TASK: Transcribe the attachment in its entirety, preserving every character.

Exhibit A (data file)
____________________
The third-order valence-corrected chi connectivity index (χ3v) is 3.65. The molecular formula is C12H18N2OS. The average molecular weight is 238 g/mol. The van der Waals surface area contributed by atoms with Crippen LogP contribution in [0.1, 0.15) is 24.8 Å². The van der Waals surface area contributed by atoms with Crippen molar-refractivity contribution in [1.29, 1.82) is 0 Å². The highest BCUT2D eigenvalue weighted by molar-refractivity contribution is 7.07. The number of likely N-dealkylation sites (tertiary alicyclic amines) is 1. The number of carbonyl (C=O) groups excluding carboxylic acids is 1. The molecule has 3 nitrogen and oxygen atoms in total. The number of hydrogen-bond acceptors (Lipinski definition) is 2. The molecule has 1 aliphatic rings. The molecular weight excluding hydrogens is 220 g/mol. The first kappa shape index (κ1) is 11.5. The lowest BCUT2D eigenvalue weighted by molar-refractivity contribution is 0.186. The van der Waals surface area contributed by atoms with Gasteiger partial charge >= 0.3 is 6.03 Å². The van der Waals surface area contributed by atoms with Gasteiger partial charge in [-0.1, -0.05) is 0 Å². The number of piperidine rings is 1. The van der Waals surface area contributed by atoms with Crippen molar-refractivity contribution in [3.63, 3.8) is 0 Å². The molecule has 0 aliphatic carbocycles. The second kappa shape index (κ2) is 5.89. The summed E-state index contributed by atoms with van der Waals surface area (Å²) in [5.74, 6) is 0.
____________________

The third-order valence-corrected chi connectivity index (χ3v) is 3.65. The molecular formula is C12H18N2OS. The average molecular weight is 238 g/mol. The van der Waals surface area contributed by atoms with Crippen LogP contribution in [0.1, 0.15) is 24.8 Å². The van der Waals surface area contributed by atoms with Crippen molar-refractivity contribution in [1.29, 1.82) is 0 Å². The highest BCUT2D eigenvalue weighted by molar-refractivity contribution is 7.07. The number of likely N-dealkylation sites (tertiary alicyclic amines) is 1. The number of carbonyl (C=O) groups excluding carboxylic acids is 1. The molecule has 3 nitrogen and oxygen atoms in total. The number of hydrogen-bond acceptors (Lipinski definition) is 2. The molecule has 1 aliphatic rings. The molecular weight excluding hydrogens is 220 g/mol. The first kappa shape index (κ1) is 11.5. The lowest BCUT2D eigenvalue weighted by molar-refractivity contribution is 0.186. The van der Waals surface area contributed by atoms with Gasteiger partial charge >= 0.3 is 6.03 Å². The van der Waals surface area contributed by atoms with Gasteiger partial charge in [-0.1, -0.05) is 0 Å². The number of piperidine rings is 1. The van der Waals surface area contributed by atoms with Crippen molar-refractivity contribution in [3.63, 3.8) is 0 Å². The molecule has 0 aliphatic carbocycles. The second kappa shape index (κ2) is 5.89. The summed E-state index contributed by atoms with van der Waals surface area (Å²) in [5.74, 6) is 0.